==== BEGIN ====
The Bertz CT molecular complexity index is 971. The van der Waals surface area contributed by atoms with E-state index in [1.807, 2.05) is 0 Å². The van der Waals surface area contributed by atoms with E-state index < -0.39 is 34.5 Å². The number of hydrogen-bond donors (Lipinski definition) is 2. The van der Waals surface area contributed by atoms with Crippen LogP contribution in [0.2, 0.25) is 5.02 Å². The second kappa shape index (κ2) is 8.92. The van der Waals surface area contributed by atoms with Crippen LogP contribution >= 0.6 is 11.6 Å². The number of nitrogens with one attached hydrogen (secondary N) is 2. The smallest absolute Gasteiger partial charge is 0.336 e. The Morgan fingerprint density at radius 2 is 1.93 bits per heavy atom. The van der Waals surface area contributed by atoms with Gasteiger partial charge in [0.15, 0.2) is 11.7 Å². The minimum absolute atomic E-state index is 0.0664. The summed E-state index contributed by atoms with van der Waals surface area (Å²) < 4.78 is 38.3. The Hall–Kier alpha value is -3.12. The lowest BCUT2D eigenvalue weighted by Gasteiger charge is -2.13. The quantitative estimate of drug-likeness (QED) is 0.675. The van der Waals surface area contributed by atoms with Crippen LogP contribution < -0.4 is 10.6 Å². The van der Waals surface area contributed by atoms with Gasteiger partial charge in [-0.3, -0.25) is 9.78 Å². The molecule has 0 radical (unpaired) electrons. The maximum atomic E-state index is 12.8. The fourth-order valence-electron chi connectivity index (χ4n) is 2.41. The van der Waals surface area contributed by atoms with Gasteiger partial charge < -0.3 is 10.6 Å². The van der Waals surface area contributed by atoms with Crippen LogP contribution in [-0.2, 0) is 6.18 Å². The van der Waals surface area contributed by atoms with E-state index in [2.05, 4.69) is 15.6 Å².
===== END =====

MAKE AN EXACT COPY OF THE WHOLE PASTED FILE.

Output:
The Bertz CT molecular complexity index is 971. The van der Waals surface area contributed by atoms with E-state index in [1.807, 2.05) is 0 Å². The van der Waals surface area contributed by atoms with E-state index < -0.39 is 34.5 Å². The number of hydrogen-bond donors (Lipinski definition) is 2. The van der Waals surface area contributed by atoms with Crippen LogP contribution in [0.2, 0.25) is 5.02 Å². The second kappa shape index (κ2) is 8.92. The van der Waals surface area contributed by atoms with Crippen LogP contribution >= 0.6 is 11.6 Å². The number of nitrogens with one attached hydrogen (secondary N) is 2. The smallest absolute Gasteiger partial charge is 0.336 e. The Morgan fingerprint density at radius 2 is 1.93 bits per heavy atom. The van der Waals surface area contributed by atoms with Gasteiger partial charge in [0.15, 0.2) is 11.7 Å². The minimum absolute atomic E-state index is 0.0664. The summed E-state index contributed by atoms with van der Waals surface area (Å²) < 4.78 is 38.3. The Hall–Kier alpha value is -3.12. The lowest BCUT2D eigenvalue weighted by Gasteiger charge is -2.13. The quantitative estimate of drug-likeness (QED) is 0.675. The van der Waals surface area contributed by atoms with Crippen LogP contribution < -0.4 is 10.6 Å². The van der Waals surface area contributed by atoms with Gasteiger partial charge in [-0.3, -0.25) is 9.78 Å². The molecule has 0 radical (unpaired) electrons. The maximum atomic E-state index is 12.8. The fourth-order valence-electron chi connectivity index (χ4n) is 2.41. The van der Waals surface area contributed by atoms with Gasteiger partial charge < -0.3 is 10.6 Å². The van der Waals surface area contributed by atoms with Crippen LogP contribution in [-0.2, 0) is 6.18 Å². The van der Waals surface area contributed by atoms with E-state index in [2.05, 4.69) is 15.6 Å².